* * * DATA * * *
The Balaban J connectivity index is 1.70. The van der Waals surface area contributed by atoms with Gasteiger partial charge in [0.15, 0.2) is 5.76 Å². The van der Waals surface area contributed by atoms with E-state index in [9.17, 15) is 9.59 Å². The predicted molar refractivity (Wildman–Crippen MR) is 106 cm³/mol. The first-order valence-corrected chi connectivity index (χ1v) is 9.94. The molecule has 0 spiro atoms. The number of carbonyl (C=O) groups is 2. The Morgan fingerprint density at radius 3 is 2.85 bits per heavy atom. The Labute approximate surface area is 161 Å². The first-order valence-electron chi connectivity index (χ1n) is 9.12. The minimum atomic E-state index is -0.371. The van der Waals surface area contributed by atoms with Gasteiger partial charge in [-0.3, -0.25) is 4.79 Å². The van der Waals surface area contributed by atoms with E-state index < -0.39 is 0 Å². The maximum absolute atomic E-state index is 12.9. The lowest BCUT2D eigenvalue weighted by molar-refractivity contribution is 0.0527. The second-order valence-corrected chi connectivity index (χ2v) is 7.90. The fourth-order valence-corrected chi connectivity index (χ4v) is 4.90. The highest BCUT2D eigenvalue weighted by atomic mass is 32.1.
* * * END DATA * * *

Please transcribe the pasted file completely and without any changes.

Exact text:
The Balaban J connectivity index is 1.70. The van der Waals surface area contributed by atoms with Gasteiger partial charge in [0.15, 0.2) is 5.76 Å². The van der Waals surface area contributed by atoms with E-state index in [9.17, 15) is 9.59 Å². The predicted molar refractivity (Wildman–Crippen MR) is 106 cm³/mol. The first-order valence-corrected chi connectivity index (χ1v) is 9.94. The molecule has 0 spiro atoms. The number of carbonyl (C=O) groups is 2. The Morgan fingerprint density at radius 3 is 2.85 bits per heavy atom. The Labute approximate surface area is 161 Å². The first-order valence-electron chi connectivity index (χ1n) is 9.12. The minimum atomic E-state index is -0.371. The van der Waals surface area contributed by atoms with Gasteiger partial charge in [-0.3, -0.25) is 4.79 Å². The van der Waals surface area contributed by atoms with E-state index < -0.39 is 0 Å². The maximum absolute atomic E-state index is 12.9. The lowest BCUT2D eigenvalue weighted by molar-refractivity contribution is 0.0527. The second-order valence-corrected chi connectivity index (χ2v) is 7.90. The fourth-order valence-corrected chi connectivity index (χ4v) is 4.90. The highest BCUT2D eigenvalue weighted by atomic mass is 32.1.